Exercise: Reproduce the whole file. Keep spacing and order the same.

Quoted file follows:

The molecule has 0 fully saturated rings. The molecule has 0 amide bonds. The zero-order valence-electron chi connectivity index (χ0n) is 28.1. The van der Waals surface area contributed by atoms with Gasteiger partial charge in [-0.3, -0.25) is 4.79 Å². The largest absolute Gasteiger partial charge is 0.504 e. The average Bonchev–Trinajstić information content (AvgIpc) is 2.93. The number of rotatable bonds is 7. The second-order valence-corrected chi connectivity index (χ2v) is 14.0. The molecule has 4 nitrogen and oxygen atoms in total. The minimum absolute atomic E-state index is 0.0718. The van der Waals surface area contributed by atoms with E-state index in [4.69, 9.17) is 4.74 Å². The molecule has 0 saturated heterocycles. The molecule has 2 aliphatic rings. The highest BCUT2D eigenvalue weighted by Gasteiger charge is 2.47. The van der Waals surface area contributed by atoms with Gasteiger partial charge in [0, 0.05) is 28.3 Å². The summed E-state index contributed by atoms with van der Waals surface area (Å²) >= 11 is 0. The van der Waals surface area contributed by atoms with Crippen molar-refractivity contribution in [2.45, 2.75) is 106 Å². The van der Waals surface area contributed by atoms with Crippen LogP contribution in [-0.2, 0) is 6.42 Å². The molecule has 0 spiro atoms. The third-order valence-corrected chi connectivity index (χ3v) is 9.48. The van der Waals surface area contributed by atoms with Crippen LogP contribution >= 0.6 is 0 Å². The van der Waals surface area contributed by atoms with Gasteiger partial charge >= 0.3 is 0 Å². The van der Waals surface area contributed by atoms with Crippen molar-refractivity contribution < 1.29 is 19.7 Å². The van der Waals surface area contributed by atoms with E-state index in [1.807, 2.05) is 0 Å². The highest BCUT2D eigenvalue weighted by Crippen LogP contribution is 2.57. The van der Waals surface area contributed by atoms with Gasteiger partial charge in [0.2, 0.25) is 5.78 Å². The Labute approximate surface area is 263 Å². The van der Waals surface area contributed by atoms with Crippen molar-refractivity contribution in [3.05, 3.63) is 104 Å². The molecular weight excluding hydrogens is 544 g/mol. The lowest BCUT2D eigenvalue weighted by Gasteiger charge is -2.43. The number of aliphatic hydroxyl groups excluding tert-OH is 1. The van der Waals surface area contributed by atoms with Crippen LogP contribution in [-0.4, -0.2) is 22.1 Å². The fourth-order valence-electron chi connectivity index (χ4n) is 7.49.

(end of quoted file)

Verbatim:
The molecule has 0 fully saturated rings. The molecule has 0 amide bonds. The zero-order valence-electron chi connectivity index (χ0n) is 28.1. The van der Waals surface area contributed by atoms with Gasteiger partial charge in [-0.3, -0.25) is 4.79 Å². The largest absolute Gasteiger partial charge is 0.504 e. The average Bonchev–Trinajstić information content (AvgIpc) is 2.93. The number of rotatable bonds is 7. The second-order valence-corrected chi connectivity index (χ2v) is 14.0. The molecule has 4 nitrogen and oxygen atoms in total. The minimum absolute atomic E-state index is 0.0718. The van der Waals surface area contributed by atoms with E-state index in [4.69, 9.17) is 4.74 Å². The molecule has 0 saturated heterocycles. The molecule has 2 aliphatic rings. The highest BCUT2D eigenvalue weighted by Gasteiger charge is 2.47. The van der Waals surface area contributed by atoms with Gasteiger partial charge in [0, 0.05) is 28.3 Å². The summed E-state index contributed by atoms with van der Waals surface area (Å²) >= 11 is 0. The van der Waals surface area contributed by atoms with Crippen molar-refractivity contribution in [2.45, 2.75) is 106 Å². The van der Waals surface area contributed by atoms with Crippen LogP contribution in [-0.2, 0) is 6.42 Å². The molecule has 0 spiro atoms. The third-order valence-corrected chi connectivity index (χ3v) is 9.48. The van der Waals surface area contributed by atoms with Crippen LogP contribution >= 0.6 is 0 Å². The van der Waals surface area contributed by atoms with Gasteiger partial charge >= 0.3 is 0 Å². The van der Waals surface area contributed by atoms with Crippen molar-refractivity contribution < 1.29 is 19.7 Å². The van der Waals surface area contributed by atoms with E-state index in [1.807, 2.05) is 0 Å². The highest BCUT2D eigenvalue weighted by Crippen LogP contribution is 2.57. The van der Waals surface area contributed by atoms with Gasteiger partial charge in [0.2, 0.25) is 5.78 Å². The Labute approximate surface area is 263 Å². The van der Waals surface area contributed by atoms with Crippen molar-refractivity contribution in [3.05, 3.63) is 104 Å². The molecular weight excluding hydrogens is 544 g/mol. The lowest BCUT2D eigenvalue weighted by Gasteiger charge is -2.43. The number of aliphatic hydroxyl groups excluding tert-OH is 1. The van der Waals surface area contributed by atoms with Crippen LogP contribution in [-0.4, -0.2) is 22.1 Å². The fourth-order valence-electron chi connectivity index (χ4n) is 7.49.